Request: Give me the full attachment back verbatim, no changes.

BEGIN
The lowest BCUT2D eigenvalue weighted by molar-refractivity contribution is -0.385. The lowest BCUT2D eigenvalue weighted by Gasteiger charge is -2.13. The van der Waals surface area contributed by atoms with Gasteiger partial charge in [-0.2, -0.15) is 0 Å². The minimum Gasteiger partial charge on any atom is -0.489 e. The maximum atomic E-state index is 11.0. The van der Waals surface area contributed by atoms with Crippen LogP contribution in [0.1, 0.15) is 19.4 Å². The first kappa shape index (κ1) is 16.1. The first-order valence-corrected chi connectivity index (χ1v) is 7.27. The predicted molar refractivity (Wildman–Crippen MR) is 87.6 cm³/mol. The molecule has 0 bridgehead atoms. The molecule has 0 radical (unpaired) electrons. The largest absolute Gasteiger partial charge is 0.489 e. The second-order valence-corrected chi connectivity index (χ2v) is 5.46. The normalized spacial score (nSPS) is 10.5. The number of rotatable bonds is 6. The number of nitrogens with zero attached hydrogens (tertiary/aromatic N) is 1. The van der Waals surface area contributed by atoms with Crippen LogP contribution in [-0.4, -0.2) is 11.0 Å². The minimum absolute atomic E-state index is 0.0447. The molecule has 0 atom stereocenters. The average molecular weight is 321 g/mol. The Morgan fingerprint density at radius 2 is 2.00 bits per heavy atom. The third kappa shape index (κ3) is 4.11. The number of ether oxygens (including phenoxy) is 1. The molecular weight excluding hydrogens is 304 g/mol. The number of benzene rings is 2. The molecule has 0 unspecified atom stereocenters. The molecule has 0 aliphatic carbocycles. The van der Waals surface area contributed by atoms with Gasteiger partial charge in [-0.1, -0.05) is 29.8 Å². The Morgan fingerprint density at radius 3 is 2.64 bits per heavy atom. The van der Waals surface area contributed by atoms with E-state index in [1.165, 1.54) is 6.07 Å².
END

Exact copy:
The lowest BCUT2D eigenvalue weighted by molar-refractivity contribution is -0.385. The lowest BCUT2D eigenvalue weighted by Gasteiger charge is -2.13. The van der Waals surface area contributed by atoms with Gasteiger partial charge in [-0.2, -0.15) is 0 Å². The minimum Gasteiger partial charge on any atom is -0.489 e. The maximum atomic E-state index is 11.0. The van der Waals surface area contributed by atoms with Crippen LogP contribution in [0.1, 0.15) is 19.4 Å². The first kappa shape index (κ1) is 16.1. The first-order valence-corrected chi connectivity index (χ1v) is 7.27. The predicted molar refractivity (Wildman–Crippen MR) is 87.6 cm³/mol. The molecule has 0 bridgehead atoms. The molecule has 0 radical (unpaired) electrons. The largest absolute Gasteiger partial charge is 0.489 e. The second-order valence-corrected chi connectivity index (χ2v) is 5.46. The normalized spacial score (nSPS) is 10.5. The number of rotatable bonds is 6. The number of nitrogens with zero attached hydrogens (tertiary/aromatic N) is 1. The van der Waals surface area contributed by atoms with Crippen LogP contribution in [-0.4, -0.2) is 11.0 Å². The minimum absolute atomic E-state index is 0.0447. The molecule has 0 atom stereocenters. The average molecular weight is 321 g/mol. The Morgan fingerprint density at radius 2 is 2.00 bits per heavy atom. The third kappa shape index (κ3) is 4.11. The number of ether oxygens (including phenoxy) is 1. The molecular weight excluding hydrogens is 304 g/mol. The number of benzene rings is 2. The molecule has 0 unspecified atom stereocenters. The molecule has 0 aliphatic carbocycles. The van der Waals surface area contributed by atoms with Gasteiger partial charge in [-0.1, -0.05) is 29.8 Å². The Morgan fingerprint density at radius 3 is 2.64 bits per heavy atom. The van der Waals surface area contributed by atoms with E-state index in [1.165, 1.54) is 6.07 Å².